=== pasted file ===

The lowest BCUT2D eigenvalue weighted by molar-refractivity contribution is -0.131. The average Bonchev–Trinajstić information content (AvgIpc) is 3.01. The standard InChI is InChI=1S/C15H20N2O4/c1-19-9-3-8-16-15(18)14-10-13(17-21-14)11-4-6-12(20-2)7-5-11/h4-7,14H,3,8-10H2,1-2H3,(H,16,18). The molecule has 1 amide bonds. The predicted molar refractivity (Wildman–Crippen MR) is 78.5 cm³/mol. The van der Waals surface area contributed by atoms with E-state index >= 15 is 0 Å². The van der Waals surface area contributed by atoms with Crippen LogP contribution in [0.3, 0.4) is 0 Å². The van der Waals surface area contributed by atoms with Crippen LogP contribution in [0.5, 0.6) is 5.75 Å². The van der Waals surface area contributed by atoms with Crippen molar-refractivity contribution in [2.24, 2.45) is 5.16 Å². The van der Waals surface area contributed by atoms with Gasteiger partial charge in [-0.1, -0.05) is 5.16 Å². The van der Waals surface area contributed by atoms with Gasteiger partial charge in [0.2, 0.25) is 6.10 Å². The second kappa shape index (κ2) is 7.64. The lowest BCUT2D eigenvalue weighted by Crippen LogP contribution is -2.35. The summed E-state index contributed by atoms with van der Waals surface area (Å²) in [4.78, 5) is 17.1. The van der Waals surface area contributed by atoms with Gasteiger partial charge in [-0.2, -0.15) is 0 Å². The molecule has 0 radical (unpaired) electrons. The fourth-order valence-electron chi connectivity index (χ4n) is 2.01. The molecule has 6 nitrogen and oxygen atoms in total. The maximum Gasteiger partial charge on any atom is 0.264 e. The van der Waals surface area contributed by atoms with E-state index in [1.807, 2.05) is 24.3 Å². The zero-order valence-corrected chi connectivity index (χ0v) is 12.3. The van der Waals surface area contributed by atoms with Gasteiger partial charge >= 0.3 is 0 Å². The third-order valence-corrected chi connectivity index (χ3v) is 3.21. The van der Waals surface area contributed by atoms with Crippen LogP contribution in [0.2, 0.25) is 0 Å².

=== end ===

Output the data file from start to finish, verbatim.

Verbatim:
The lowest BCUT2D eigenvalue weighted by molar-refractivity contribution is -0.131. The average Bonchev–Trinajstić information content (AvgIpc) is 3.01. The standard InChI is InChI=1S/C15H20N2O4/c1-19-9-3-8-16-15(18)14-10-13(17-21-14)11-4-6-12(20-2)7-5-11/h4-7,14H,3,8-10H2,1-2H3,(H,16,18). The molecule has 1 amide bonds. The predicted molar refractivity (Wildman–Crippen MR) is 78.5 cm³/mol. The van der Waals surface area contributed by atoms with E-state index >= 15 is 0 Å². The van der Waals surface area contributed by atoms with Crippen LogP contribution in [0.3, 0.4) is 0 Å². The van der Waals surface area contributed by atoms with Crippen LogP contribution in [0.5, 0.6) is 5.75 Å². The van der Waals surface area contributed by atoms with Crippen molar-refractivity contribution in [2.24, 2.45) is 5.16 Å². The van der Waals surface area contributed by atoms with Gasteiger partial charge in [-0.1, -0.05) is 5.16 Å². The van der Waals surface area contributed by atoms with Gasteiger partial charge in [0.2, 0.25) is 6.10 Å². The second kappa shape index (κ2) is 7.64. The lowest BCUT2D eigenvalue weighted by Crippen LogP contribution is -2.35. The summed E-state index contributed by atoms with van der Waals surface area (Å²) in [4.78, 5) is 17.1. The van der Waals surface area contributed by atoms with Gasteiger partial charge in [-0.2, -0.15) is 0 Å². The molecule has 0 radical (unpaired) electrons. The fourth-order valence-electron chi connectivity index (χ4n) is 2.01. The molecule has 6 nitrogen and oxygen atoms in total. The maximum Gasteiger partial charge on any atom is 0.264 e. The van der Waals surface area contributed by atoms with E-state index in [1.807, 2.05) is 24.3 Å². The zero-order valence-corrected chi connectivity index (χ0v) is 12.3. The van der Waals surface area contributed by atoms with Gasteiger partial charge >= 0.3 is 0 Å². The third-order valence-corrected chi connectivity index (χ3v) is 3.21. The van der Waals surface area contributed by atoms with Crippen LogP contribution in [0.2, 0.25) is 0 Å².